Racine Fails to Pass Animal Guardian Ordinance — It Must Be Animal Cruelty!

In January, a Racine, Wisconsin, city commission committee voted unanimously against adopting an ordinance that would have changed all references to pet “owners” to pet “guardians” in the city’s ordinances. The animal rights activists pushing the change calmly replied that the committee’s decision itself constituted animal cruelty.

Racine’s Ad Hoc Animal Ordinance Committee rejected the proposed change for a number of reasons, according to The Journal Times (Racine, WI), including the fact that it isn’t clear how the change would affect the legal status of animals and the clear effort by animal rights activists to use the “guardian” language as the first step in changing legal consideration of animals from property to persons.

This drew the ire of the animal rights activists who had pushed the ordinance change. Alan Eisenberg, a board member of Racine’s HOPE Safehouse, told The Journal Times,

I deem their [the committee] conduct today to be brutally insensitive and in and of itself an act of animal cruelty.

Gee, you have to wonder who tipped the committee off that the guardian language changes are being promoted by clueless animal rights extremists!

The final decision on the proposed language change rests with the Racine City Council, but The Journal Times reported that it was expected to follow the committee’s recommendations.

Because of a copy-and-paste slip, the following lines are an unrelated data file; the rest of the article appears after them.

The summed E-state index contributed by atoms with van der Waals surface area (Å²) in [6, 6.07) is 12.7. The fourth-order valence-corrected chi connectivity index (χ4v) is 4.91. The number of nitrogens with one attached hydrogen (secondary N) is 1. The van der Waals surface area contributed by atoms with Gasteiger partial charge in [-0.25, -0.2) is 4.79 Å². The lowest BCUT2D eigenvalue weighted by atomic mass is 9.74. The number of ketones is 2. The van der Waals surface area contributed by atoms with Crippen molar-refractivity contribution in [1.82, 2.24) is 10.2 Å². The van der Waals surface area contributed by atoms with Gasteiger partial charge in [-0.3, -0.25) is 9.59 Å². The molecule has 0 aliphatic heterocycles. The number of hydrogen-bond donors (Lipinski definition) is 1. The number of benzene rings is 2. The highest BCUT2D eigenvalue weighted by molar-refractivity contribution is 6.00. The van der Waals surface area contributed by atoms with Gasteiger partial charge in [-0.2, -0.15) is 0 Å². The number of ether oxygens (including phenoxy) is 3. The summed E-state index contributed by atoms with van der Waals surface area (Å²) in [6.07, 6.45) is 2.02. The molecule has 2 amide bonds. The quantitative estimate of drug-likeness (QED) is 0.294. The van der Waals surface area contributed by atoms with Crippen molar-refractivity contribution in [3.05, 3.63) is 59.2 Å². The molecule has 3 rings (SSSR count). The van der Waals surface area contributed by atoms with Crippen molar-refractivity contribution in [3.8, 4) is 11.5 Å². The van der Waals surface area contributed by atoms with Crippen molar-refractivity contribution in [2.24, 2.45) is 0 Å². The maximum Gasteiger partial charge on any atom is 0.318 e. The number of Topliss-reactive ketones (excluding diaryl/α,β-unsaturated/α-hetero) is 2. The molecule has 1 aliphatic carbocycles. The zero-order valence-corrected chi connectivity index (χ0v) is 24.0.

Animal linguistics: In Racine, pets are still ‘owned’. Rob Golub, The Journal Times, February 1, 2005.

The Extremist:
The woman behind the most successful radical group in America
. Michael Specter, The New Yorker, April 14, 2003.

Alliance for Animals Files Complaint Over Deaths of Marmosets at University of Wisconsin-Madison

Alliance for Animals has filed a formal complaint with the U.S. Department of Agriculture over the death of three marmosets at the Wisconsin National Primate Research Center in July.

Center director Joseph Kemnitz told the Associated Press that the three animals died when they were left in a cage that was being sanitized. According to Kemnitz the employee responsible apparently became distracted and the marmosets were not removed before the sanitizing procedure began,

It was a terrible accident. Probably the animals died of the heat exposure. It was probably a very quick death.

Alliance for Animals’ Lori Nitzel, however, charges that it was negligence. She told the Associated Press,

This appears to be a case of gross negligence and suggests that the operating procedures and training of staff at WNPRC are insufficient to assure compliance with the animal welfare act.

According to Kemnitz, the Center reported the incident reported to the USDA in July. The employees responsible for the marmoset’s deaths were removed from caring for the primates while they underwent retraining.


Animal rights groups filed complaint over marmosets’ deaths. Associated Press, August 25, 2004.

Animal-Rights Group Files Complaint Over Monkeys. Gena Kittner, Wisconsin State Journal, August 25, 2004.

Three Marmosets Boiled Alive at the Wisconsin National Primate Research Center. Press Release, Animal Alliance, August 24, 2004.